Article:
A COMMUNITY group in Whitchurch says they are willing to do “whatever it takes” to get Centre North East back in working order.

The Shropshire Council-owned building is currently closed, with repairs to the roof needing to be made.

But Geoff Crowther-Smith, chairman of Whitchurch Men in Sheds says his group – who have been displaced by the closure – are willing to fix the building themselves if supplies are provided.

“We’re all for getting together and fixing it. If timbers are found and there’s no structural damage we will fix it,” said Geoff.

“Whitchurch Men in Sheds are willing to do whatever it takes to fix the building.”

He also believes that plans from Whitchurch Town Council to take over the building is an “ideal opportunity” to get the building back in service.

“It’s an ideal opportunity if Whitchurch Town Council take control,” he added. “The Men in Sheds want to get back in as soon as possible.

His comments came after Whitchurch Town Council voted to hold a public consultation on the future of the building, with plans still technically in place to take control of the building from Shropshire Council.

Those plans have stalled over costs, but councillors have suggested that the building could be repaired by the community at a fraction of the cost.

Councillor Harvey Vasey said that he had recently explored the building and was one of those who suggested that it could be repaired by the community.

“I had the great fortune to visit the building and from the outside I imagined it would be an ordeal going in, but it’s actually a fantastic building,” said Cllr Vasey.

“I think we could do a community effort at a fifth of the cost. I think we’ve got the skills and the heart and the effort.”

Councillors Andy Hall and John Sinnott also expressed issues over figures to repair the building and said the council should definitely look towards using volunteers.

“These costs are ridiculous,” said Cllr Hall. “A lot of the work could be done for a lot less.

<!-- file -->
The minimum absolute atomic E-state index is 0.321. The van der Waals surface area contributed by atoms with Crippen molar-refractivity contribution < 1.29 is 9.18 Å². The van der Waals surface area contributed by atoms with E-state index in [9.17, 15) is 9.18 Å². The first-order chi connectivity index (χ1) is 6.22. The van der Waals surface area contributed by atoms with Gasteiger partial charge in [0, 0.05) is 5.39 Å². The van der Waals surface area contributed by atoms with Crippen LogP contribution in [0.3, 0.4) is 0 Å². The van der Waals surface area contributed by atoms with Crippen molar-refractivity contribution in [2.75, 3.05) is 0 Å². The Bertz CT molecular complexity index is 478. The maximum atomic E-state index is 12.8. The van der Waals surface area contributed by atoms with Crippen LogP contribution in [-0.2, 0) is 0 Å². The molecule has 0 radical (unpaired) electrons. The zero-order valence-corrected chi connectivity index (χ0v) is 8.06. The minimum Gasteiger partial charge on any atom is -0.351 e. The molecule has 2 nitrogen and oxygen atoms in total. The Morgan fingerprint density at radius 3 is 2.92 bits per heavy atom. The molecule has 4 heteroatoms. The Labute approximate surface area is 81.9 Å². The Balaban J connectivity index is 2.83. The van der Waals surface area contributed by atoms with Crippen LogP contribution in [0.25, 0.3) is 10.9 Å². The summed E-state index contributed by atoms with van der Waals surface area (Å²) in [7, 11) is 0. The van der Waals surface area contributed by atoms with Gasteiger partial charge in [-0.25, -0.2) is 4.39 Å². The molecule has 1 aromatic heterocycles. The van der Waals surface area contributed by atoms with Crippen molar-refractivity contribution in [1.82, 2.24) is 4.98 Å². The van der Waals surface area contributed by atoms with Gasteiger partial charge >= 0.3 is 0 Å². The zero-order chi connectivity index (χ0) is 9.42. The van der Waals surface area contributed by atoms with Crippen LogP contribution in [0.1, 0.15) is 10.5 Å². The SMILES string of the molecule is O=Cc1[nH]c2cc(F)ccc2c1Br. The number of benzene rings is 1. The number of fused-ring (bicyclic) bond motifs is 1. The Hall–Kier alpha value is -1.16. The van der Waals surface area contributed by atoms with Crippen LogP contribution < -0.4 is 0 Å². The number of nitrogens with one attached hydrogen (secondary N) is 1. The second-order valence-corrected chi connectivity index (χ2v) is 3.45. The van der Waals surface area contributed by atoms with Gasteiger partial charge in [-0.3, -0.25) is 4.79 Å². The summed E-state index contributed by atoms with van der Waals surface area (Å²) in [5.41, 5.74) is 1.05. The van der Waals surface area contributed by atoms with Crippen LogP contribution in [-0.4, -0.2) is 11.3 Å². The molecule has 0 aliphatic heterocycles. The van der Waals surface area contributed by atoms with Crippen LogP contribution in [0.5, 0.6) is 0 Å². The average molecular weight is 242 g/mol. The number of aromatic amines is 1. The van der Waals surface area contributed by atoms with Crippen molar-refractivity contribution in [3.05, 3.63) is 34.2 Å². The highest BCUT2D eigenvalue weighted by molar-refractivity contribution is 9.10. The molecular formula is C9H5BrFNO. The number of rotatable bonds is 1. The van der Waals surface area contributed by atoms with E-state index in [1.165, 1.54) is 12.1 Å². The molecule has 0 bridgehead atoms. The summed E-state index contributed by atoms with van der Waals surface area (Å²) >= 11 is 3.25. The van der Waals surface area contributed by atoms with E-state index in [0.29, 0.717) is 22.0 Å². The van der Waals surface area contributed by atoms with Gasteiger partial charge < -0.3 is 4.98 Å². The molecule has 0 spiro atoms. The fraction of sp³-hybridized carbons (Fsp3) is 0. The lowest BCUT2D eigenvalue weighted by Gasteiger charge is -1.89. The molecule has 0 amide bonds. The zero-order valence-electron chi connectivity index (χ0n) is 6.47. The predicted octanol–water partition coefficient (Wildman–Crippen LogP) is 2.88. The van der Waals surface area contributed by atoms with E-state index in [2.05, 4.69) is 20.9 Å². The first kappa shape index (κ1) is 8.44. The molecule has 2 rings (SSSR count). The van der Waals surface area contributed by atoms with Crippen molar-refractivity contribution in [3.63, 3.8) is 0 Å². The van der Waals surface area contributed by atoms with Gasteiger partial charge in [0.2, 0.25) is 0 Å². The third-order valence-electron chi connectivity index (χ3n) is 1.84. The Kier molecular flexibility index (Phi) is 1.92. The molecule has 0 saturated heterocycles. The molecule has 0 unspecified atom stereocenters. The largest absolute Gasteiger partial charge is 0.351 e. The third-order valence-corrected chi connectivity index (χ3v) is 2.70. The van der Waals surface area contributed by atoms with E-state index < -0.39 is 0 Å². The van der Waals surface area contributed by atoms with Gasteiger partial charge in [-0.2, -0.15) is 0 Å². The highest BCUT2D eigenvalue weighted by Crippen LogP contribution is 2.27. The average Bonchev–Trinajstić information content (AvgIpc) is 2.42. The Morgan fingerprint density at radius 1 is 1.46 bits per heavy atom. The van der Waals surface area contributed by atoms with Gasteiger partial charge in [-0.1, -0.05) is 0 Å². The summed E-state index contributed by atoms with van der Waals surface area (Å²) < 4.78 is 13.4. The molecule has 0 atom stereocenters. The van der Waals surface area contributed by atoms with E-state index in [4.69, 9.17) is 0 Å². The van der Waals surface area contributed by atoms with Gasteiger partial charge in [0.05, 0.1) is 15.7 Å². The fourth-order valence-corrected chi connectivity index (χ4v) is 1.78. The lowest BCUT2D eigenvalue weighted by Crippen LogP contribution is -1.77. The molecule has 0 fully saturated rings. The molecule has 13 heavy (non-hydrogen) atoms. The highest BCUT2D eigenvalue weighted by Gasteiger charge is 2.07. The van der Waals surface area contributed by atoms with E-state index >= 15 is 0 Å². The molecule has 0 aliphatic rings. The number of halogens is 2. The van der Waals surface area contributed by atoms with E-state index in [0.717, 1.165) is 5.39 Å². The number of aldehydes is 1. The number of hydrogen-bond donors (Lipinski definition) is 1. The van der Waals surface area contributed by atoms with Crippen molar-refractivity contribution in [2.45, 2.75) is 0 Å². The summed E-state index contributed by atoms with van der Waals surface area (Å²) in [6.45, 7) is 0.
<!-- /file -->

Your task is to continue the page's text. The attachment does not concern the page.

“Volunteers in the town have already offered their services. We should be absolutely doing that.

“We should be getting as many people involved in what could be an incredible community effort.”

Meanwhile Cllr Sinnott added: “My issue on this is the resolution was for the clerk to get indicative prices.

“We haven’t got any indicative costs. That’s what we asked for but that’s not what we’ve got.”

But Cllr Ruth Shepard did not think a public meeting was the best way forwards, as in her view, they tend just bring out the ‘loudest voices’.

“A public meeting is not the most effective way,” said Cllr Shepard. “It tends to be a podium for the loudest voice.

“You don’t tend to hear from the quieter, hard to reach groups. I would not be comfortable with a public meeting taking place.”

Cllr Bev Duffy agreed with the views of the room saying she also believed that the costs were high, but that the most important thing was to seek the views of the public.

“I think the costings are massively high, but this is about seeking the views of people in the town who might be using the building,” said Cllr Duffy.

“Rather than a public meeting, maybe in principle we should consult and find out what people want to do with the building.”

At the meeting it was proposed that a public consultation be launched, along with a working group, which would go towards coming up with an effective business plan.